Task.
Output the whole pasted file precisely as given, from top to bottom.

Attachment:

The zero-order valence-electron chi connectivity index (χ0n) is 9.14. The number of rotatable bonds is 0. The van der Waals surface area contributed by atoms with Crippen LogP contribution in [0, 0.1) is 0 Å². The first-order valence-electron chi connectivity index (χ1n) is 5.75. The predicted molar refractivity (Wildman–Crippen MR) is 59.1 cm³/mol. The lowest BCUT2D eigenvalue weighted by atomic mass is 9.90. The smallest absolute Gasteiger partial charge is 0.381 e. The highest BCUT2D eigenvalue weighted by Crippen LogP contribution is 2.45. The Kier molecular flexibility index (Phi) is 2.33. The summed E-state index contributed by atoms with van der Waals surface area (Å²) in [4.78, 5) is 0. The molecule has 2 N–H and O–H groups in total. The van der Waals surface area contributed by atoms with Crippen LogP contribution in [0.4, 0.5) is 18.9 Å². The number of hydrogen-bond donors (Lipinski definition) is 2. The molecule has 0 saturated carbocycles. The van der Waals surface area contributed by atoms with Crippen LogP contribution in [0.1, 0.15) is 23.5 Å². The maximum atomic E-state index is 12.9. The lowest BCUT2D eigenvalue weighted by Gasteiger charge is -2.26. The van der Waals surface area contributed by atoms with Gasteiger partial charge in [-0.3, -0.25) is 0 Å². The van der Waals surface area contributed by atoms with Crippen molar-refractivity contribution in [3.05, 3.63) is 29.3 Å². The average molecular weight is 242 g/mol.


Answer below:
The zero-order valence-electron chi connectivity index (χ0n) is 9.14. The number of rotatable bonds is 0. The van der Waals surface area contributed by atoms with Crippen LogP contribution in [0, 0.1) is 0 Å². The first-order valence-electron chi connectivity index (χ1n) is 5.75. The predicted molar refractivity (Wildman–Crippen MR) is 59.1 cm³/mol. The lowest BCUT2D eigenvalue weighted by atomic mass is 9.90. The smallest absolute Gasteiger partial charge is 0.381 e. The highest BCUT2D eigenvalue weighted by Crippen LogP contribution is 2.45. The Kier molecular flexibility index (Phi) is 2.33. The summed E-state index contributed by atoms with van der Waals surface area (Å²) in [4.78, 5) is 0. The molecule has 2 N–H and O–H groups in total. The van der Waals surface area contributed by atoms with Crippen LogP contribution in [0.4, 0.5) is 18.9 Å². The number of hydrogen-bond donors (Lipinski definition) is 2. The molecule has 0 saturated carbocycles. The van der Waals surface area contributed by atoms with Crippen LogP contribution in [0.1, 0.15) is 23.5 Å². The maximum atomic E-state index is 12.9. The lowest BCUT2D eigenvalue weighted by Gasteiger charge is -2.26. The van der Waals surface area contributed by atoms with Gasteiger partial charge in [-0.3, -0.25) is 0 Å². The van der Waals surface area contributed by atoms with Crippen molar-refractivity contribution in [3.05, 3.63) is 29.3 Å². The average molecular weight is 242 g/mol.